Table 3 Clinical signs and results of selected laboratory parameters at presentation (D0) in the six Strongyloides stercoralis-infected dogs
Fig. 1
figure 1

a, b Strongyloides stercoralis L1 rhabditiform larvae observed in fresh faecal smear following clarification in 20% lactophenol. Scale-bars: a, 500 μm; b, 100 μm

Fig. 2
figure 2

Adult Strongyloides stercoralis female collected from a duodenal scraping. a Parasitic female in toto: oesophagus length is appreciable. b Position of the vulva and intrauterine eggs. c Narrowly tapered tail. d Cephalic region observed under SEM. Scale-bars: a, 500 μm; b, 50 μm; c, 50 μm; d, 5 μm

Fig. 3
figure 3

Scanning electron micrograph of the cephalic region of Strongyloides stercoralis adult female; note the exagonal shape of the mouth. Scale-bar: 2 μm

Fig. 4
figure 4

Histopathology: duodenum (hematoxylin and eosin staining). a adult Strongyloides stercoralis in the mucosa (magnification of 10 × 10). b Eggs, larvae and fragments of adults in the mucosa (magnification of 10 × 20)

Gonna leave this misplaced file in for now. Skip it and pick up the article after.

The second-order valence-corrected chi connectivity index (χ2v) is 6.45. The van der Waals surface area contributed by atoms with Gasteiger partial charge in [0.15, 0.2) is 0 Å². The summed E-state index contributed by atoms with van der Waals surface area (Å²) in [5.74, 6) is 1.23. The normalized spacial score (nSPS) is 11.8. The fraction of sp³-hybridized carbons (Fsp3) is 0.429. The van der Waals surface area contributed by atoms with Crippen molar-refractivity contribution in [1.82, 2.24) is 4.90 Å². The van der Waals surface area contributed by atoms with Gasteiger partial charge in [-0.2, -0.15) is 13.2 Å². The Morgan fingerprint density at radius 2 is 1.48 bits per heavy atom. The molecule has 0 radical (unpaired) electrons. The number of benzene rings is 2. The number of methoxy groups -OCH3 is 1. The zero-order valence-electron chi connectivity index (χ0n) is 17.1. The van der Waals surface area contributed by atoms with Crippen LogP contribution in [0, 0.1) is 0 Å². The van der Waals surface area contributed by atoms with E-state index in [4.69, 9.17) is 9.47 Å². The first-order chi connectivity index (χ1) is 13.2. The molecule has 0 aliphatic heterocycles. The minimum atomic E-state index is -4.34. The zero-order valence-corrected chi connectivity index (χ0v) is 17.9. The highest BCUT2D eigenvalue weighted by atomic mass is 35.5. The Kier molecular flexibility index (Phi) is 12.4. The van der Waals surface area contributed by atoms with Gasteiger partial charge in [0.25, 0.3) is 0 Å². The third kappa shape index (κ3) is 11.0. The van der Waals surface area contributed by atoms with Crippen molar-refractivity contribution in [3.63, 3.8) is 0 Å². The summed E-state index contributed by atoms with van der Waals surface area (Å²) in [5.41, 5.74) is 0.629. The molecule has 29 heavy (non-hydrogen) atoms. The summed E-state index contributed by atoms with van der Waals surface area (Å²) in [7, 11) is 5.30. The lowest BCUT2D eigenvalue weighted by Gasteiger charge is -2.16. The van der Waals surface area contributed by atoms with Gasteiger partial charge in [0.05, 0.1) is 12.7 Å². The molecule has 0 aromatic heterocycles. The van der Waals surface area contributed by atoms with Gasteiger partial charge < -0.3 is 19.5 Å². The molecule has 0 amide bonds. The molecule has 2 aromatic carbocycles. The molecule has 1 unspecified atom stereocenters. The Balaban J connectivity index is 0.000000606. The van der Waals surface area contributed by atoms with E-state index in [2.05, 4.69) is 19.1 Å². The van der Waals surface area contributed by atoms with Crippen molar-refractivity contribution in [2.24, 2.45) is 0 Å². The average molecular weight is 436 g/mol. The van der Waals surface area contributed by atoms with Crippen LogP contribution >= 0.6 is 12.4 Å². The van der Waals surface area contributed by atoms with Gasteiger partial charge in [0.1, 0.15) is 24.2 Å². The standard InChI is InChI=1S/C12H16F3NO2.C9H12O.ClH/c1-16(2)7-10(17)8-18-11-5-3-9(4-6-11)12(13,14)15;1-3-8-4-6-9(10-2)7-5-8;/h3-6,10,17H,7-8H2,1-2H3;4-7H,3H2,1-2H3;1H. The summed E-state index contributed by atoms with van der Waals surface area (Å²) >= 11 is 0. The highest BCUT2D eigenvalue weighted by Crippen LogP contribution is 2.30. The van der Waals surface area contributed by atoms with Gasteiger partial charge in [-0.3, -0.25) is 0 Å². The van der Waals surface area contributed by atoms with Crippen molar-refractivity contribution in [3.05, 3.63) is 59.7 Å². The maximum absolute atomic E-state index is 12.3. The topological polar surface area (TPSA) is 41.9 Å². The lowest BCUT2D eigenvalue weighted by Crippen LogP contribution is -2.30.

This study documents, for the first time, the presence of S. stercoralis infection in sheltered dogs from southern Italy. Given the limited sensitivity of the current diagnostic techniques used to detect the infection, the prevalence of this parasite in canine populations (especially in shelters, where the risk of transmission is higher), is most likely underestimated. In Italy, the occurrence of S. stercoralis in canine faecal samples had been diagnosed in northern [16] and central regions [20], while a single case report has been described in a national journal [21]. Strongyloides stercoralis infections are often asymptomatic in dogs; this, together with the low reliability of the Baermann sedimentation as a gold diagnostic standard, makes the assessment of the ‘true’ prevalence of infection challenging. The limited sensitivity of this test was clearly indicated by the fact that, in Dog 5, no larvae could be detected in the faecal samples collected at the post-treatment follow-ups, whereas intestinal mucosal scraping revealed the presence of rare adult females (Dog 5). In addition, in Dog 3, diagnosis was achieved following repeated testing, likely as a consequence of low larval counts in the faecal sample or to intermittent larval shedding, often occurring in chronic infections [1]. In humans, false negative results could translate into crucial (and potentially fatal) misdiagnoses, as undetected infections may leave the patient exposed to the risk of developing disseminated strongyloidiasis at any time in life [15]. Accordingly, serological testing has been proposed to monitor the efficacy of anthelmintic treatment in human strongyloidiasis [22]; such tests (or similar assays, including molecular-based) would be invaluable for use towards the diagnosis of canine strongyloidiasis in order to prevent the occurrence of false negative results.